Vintage photos | the artwork | Norway

A photo is a snapshot of history - and a story and a history lesson in itself.
LA Dahlmann | talk NORWAY
Bridal procession on the Hardanger fjord

Bridal procession on the Hardanger fjord

The main photo is of the “Bridal procession on the Hardanger fjord” – painted by the artists Adolph Tidemand and Hans Gude in 1848 – has an iconic status in its homeland, Norway.

A boat was the primary means of transportation for the people living alongside Norway’s many fjords, well into the 1900s.

The painting will be a centrepiece of the new National Museum of Art, Architecture and Design, opening its doors in the middle of the capital Oslo in 2021.

From a pine tree and some paint came this beautiful chair

A rose painted and hollowed out wooden chair from Lunde, Telemark, Norway. The woodwork is by Sigurd Teigland – and the painting by Knut K. Hovden. The wood was taken from the root of a pine tree from Presteheide.

A rose painted and hollowed out wooden chair from Lunde, Telemark, Norway. The woodwork is by Sigurd Teigland - and the painting by Knut K. Hovden. The wood was taken from the root of a pine tree from Presteheide. | Photo: Vest-Telemark Museum - digitaltmuseum.no LB.03426 - cc by-sa.

Photo: Vest-Telemark Museum – digitaltmuseum.no LB.03426 – cc by-sa.

A rose painted and hollowed out wooden chair from Lunde, Telemark, Norway. The woodwork is by Sigurd Teigland - and the painting by Knut K. Hovden. The wood was taken from the root of a pine tree from Presteheide. | Photo: Vest-Telemark Museum - digitaltmuseum.no LB.03426 - cc by-sa.

Photo: Vest-Telemark Museum – digitaltmuseum.no LB.03426 – cc by-sa.

A rose painted and hollowed out wooden chair from Lunde, Telemark, Norway. The woodwork is by Sigurd Teigland - and the painting by Knut K. Hovden. The wood was taken from the root of a pine tree from Presteheide. | Photo: Vest-Telemark Museum - digitaltmuseum.no LB.03426 - cc by-sa.

Photo: Vest-Telemark Museum – digitaltmuseum.no LB.03426 – cc by-sa.

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My Norwegian heritage

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The Heddal stave church - stavkirke - is Norway's largest remaining building of its kind. It is a woodwork masterpiece, with a history that stretches back more than 800 years.
In 1997, His Majesty King Harald V of Norway came to the Norwegian Sami Assembly with an essential and overdue apology.
The wild ocean world of Værøy in Lofoten, Norway, was the birthplace of Mimmi Benjaminsen – born in 1894. Here are some of her childhood memories.
On 9 April 1940, German forces attacked Norway in the early hours of the morning. The Norwegian armed forces attempted to stave off the attack, but they were in no way prepared for this monumental task.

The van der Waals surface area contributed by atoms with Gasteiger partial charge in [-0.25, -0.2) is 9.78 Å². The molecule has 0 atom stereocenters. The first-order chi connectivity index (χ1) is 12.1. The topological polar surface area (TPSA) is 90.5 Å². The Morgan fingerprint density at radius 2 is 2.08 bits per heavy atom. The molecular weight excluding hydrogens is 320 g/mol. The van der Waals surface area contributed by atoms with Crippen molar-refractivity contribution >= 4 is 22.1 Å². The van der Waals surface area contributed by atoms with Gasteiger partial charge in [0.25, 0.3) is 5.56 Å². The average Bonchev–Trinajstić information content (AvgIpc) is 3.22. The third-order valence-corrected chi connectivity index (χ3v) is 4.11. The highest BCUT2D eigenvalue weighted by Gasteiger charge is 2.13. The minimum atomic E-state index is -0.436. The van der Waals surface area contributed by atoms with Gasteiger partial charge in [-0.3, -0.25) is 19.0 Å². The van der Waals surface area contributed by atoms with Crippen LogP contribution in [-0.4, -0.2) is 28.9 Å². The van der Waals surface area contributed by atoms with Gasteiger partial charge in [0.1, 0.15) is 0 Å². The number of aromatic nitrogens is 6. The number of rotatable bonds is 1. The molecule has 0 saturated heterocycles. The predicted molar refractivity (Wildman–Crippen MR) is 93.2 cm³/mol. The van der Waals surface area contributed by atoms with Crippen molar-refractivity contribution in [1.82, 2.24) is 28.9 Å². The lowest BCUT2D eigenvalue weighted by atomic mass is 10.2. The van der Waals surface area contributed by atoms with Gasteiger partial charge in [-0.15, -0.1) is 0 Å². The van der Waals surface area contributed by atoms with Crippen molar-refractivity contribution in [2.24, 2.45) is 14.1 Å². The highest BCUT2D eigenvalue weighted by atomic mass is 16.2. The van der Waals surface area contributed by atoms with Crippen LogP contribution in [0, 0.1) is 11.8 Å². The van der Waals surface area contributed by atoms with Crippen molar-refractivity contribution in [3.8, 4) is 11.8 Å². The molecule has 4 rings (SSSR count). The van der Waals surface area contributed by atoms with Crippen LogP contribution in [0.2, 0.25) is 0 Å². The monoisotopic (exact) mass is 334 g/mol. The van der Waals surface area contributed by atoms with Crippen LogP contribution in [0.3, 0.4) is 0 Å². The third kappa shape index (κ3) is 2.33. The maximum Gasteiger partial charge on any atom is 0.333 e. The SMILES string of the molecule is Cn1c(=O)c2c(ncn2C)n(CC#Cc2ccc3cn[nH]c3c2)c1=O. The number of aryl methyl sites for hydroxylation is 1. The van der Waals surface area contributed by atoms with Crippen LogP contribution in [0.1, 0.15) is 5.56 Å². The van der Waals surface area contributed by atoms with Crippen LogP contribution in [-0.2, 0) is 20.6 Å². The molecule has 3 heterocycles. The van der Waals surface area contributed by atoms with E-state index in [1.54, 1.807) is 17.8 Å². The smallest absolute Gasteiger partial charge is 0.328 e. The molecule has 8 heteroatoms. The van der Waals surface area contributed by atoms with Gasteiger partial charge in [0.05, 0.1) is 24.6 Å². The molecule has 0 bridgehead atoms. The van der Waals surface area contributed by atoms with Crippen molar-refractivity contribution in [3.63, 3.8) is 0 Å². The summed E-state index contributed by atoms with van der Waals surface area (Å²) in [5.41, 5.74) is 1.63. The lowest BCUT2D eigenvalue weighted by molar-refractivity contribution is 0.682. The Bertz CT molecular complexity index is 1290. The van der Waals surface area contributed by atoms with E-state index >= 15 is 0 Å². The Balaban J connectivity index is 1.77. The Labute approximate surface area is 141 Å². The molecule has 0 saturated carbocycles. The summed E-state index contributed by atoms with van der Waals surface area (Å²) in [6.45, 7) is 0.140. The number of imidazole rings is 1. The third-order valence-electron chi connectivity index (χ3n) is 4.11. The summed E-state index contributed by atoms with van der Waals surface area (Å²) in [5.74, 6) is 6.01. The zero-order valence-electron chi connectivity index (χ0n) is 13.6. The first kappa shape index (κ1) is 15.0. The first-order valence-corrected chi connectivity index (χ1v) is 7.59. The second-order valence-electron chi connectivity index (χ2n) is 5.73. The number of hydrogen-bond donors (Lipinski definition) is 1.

Do you have trouble sleeping? Here are some examples of how the old Norwegians used Mother Nature’s very own remedies to cure their ailments.
Klippfisk - or klipfish - is fish preserved through salting and drying. Since the early 1700s, the Norwegians have been large-scale klippfisk producers and exporters.
For the old Norwegians, making butter was simply a way of preserving the fresh summer milk - turning it into a type of food that could be stored.
The rose painted chests of Norway - a treasure that will live for centuries to come.
Whether it be on a rainy day - or a beautiful summer’s day like this one - the coastal paths take us through some pleasing stretches of Norwegian scenery.
Once you start taking an interest in the old Norwegian farming and family history, then the people of the past start coming to the fore.
Skigard is a Norwegian noun that means wooden fence. It is made of split tree trunks, using simple tools. Fence making and mending was a task for early summer.
In a cold country like Norway, warm clothing is essential. This is a refined and old version of a woollen sweater from the district of Setesdal.
Kløvhest is a Norwegian noun that means packhorse. Well into our own time, the Norwegians used horses to help transport goods through a challenging landscape.
Here is a collection of some wonderful vintage photos, showing a handful of Norwegians and their lives.
Bondegård is a Norwegian noun that means farm. In informal speech and in many dialects, people only use the single word gård or gard.
When there were no makeshift or permanent dwellings nearby, the Sami hunters and herders sometimes slept under the open sky.
Skårfast is a Norwegian adjective that means that a person or an animal is stuck on a steep mountain- or cliff-side shelf, and in need of being rescued.
In the olden days, people dressed up warmly and got out onto the fjord or lake to catch their Sunday dinner. Enjoy!
Here are 12 historical photos representing the fascinating Sami culture - with deep roots in the Norwegian and Nordic landscape.
Magne Løvstuen and his family adopted this moose calf after saving it from drowning in Lake Mjøsa.

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